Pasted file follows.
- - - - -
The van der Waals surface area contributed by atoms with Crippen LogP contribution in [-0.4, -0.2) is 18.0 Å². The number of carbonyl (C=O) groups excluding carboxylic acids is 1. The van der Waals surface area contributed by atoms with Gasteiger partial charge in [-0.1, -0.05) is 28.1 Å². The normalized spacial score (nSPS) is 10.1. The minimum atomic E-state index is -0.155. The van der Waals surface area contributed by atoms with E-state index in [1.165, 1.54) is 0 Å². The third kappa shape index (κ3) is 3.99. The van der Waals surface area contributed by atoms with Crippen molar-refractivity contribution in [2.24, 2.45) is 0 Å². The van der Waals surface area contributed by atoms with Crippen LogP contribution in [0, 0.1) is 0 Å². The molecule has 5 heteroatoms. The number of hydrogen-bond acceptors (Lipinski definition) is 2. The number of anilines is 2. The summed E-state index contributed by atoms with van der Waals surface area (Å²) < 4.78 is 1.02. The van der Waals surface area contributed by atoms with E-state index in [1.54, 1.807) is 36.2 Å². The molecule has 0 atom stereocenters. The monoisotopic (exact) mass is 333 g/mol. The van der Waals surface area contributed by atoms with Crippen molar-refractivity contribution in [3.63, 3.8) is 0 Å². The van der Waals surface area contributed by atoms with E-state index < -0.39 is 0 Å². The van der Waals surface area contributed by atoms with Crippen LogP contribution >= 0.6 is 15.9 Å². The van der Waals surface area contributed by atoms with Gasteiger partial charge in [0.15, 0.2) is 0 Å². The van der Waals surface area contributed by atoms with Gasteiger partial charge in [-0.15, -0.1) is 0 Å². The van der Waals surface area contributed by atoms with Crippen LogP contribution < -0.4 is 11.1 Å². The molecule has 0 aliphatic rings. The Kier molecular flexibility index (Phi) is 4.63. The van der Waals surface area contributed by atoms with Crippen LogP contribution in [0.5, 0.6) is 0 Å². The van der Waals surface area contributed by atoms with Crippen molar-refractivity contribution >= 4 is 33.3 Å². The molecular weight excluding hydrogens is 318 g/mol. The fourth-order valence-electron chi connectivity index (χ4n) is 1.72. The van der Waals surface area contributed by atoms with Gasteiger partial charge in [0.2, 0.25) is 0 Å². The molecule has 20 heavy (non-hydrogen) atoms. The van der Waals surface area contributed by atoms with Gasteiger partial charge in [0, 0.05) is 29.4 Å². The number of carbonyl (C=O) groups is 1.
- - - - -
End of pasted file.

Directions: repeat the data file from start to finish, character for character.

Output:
The van der Waals surface area contributed by atoms with Crippen LogP contribution in [-0.4, -0.2) is 18.0 Å². The number of carbonyl (C=O) groups excluding carboxylic acids is 1. The van der Waals surface area contributed by atoms with Gasteiger partial charge in [-0.1, -0.05) is 28.1 Å². The normalized spacial score (nSPS) is 10.1. The minimum atomic E-state index is -0.155. The van der Waals surface area contributed by atoms with E-state index in [1.165, 1.54) is 0 Å². The third kappa shape index (κ3) is 3.99. The van der Waals surface area contributed by atoms with Crippen molar-refractivity contribution in [2.24, 2.45) is 0 Å². The van der Waals surface area contributed by atoms with Crippen LogP contribution in [0, 0.1) is 0 Å². The molecule has 5 heteroatoms. The number of hydrogen-bond acceptors (Lipinski definition) is 2. The number of anilines is 2. The summed E-state index contributed by atoms with van der Waals surface area (Å²) < 4.78 is 1.02. The van der Waals surface area contributed by atoms with E-state index in [1.54, 1.807) is 36.2 Å². The molecule has 0 atom stereocenters. The monoisotopic (exact) mass is 333 g/mol. The van der Waals surface area contributed by atoms with Crippen molar-refractivity contribution in [3.63, 3.8) is 0 Å². The van der Waals surface area contributed by atoms with E-state index < -0.39 is 0 Å². The van der Waals surface area contributed by atoms with Crippen LogP contribution >= 0.6 is 15.9 Å². The van der Waals surface area contributed by atoms with Gasteiger partial charge in [0.15, 0.2) is 0 Å². The van der Waals surface area contributed by atoms with Gasteiger partial charge in [-0.15, -0.1) is 0 Å². The van der Waals surface area contributed by atoms with Crippen LogP contribution < -0.4 is 11.1 Å². The molecule has 0 aliphatic rings. The Kier molecular flexibility index (Phi) is 4.63. The van der Waals surface area contributed by atoms with Crippen LogP contribution in [0.5, 0.6) is 0 Å². The van der Waals surface area contributed by atoms with Crippen molar-refractivity contribution >= 4 is 33.3 Å². The molecular weight excluding hydrogens is 318 g/mol. The fourth-order valence-electron chi connectivity index (χ4n) is 1.72. The van der Waals surface area contributed by atoms with Gasteiger partial charge in [0.2, 0.25) is 0 Å². The molecule has 20 heavy (non-hydrogen) atoms. The van der Waals surface area contributed by atoms with Gasteiger partial charge in [0, 0.05) is 29.4 Å². The number of carbonyl (C=O) groups is 1.